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Mayor's Court.

--Yesterday morning the following cases were brought up for the Mayor's consideration:

John Dollan, charged with robbing Thomas D. Marlow of thirty two and a half pounds of pork, valued at $195. Case partially investigated and then continued till this morning for further testimony.

Three white females, named Sarah Ann Leverman, Malinda Brown, and Octavia Durell, charged with being persons of evil fame, were remanded to prison for want of security to keep the peace and be of good behavior for twelve months. Augustus Field, John Egerton, and Alfred Baker, arrested on the charge of being persons of evil fame, and deserters from the Confederate service, were ordered to report forthwith to the Provost Marshal.

James Edwards, James Doyle, Thomas Emory, and Robert, Hite, were charged with stealing two trunks, containing a valuable assortment of wearing apparel, the property of Mrs. Mary Johnson. The testimony for the Commonwealth was of such a character as to determine the Mayor to remand Edwards, Emory, and Hite, for further examination before the Hustings Court. Doyle was discharged. A similar decision was announced in the case of Ann Page, a free negroes, charged with receiving the above articles, knowing them to have been stolen.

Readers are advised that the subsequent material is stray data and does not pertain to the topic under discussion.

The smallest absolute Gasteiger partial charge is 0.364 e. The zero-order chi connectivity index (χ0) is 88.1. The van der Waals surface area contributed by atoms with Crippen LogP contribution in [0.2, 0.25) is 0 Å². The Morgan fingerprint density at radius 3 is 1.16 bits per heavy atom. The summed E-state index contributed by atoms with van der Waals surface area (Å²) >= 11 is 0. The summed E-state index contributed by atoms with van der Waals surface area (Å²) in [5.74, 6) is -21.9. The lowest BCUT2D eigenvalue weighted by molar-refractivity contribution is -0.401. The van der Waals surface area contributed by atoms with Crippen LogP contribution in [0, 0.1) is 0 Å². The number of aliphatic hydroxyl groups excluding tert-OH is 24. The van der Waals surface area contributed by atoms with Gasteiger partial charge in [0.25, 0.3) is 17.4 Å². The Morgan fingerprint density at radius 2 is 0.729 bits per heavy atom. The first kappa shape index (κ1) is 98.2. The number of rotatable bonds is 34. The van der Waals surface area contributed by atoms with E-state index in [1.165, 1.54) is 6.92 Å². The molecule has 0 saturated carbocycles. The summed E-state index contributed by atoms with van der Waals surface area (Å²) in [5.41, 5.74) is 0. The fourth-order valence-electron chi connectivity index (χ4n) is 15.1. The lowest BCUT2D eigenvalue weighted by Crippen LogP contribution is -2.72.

Ann Finn and Ellen and Margaret Brown, the first charged with using abusive and threatening language towards James B Smith, and the two latter with being free negroes from Culpeper county, without proper papers, were proven to have been captured in that county some time since by our pickets, but after an examination before a court martial turned loose in Richmond on their "parole of honor." The officer who arrested them testified that their character was of the worst kind, and that the house in which they lived (on Exchange alley) was one of the lowest, most disreputable kind. They claimed protection from the Confederate Government on the ground of being involuntary sojourners here, and stated to the officer that they had been in the habit of drawing rations from the Government through Capt. Warner, the Commissary for the prisoners confined in Richmond. Upon hearing these facts, his Honor discharged them with the remark that if they did not move from the place in which they new reside by Tuesday morning next, he would have them again arrested and brought before him.

Amos, slave of Reuben T. Lacy, was ordered to be whipped for threatening to assault with a stone Valentine Angle, a white man.

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Culpeper (Virginia, United States) (1)

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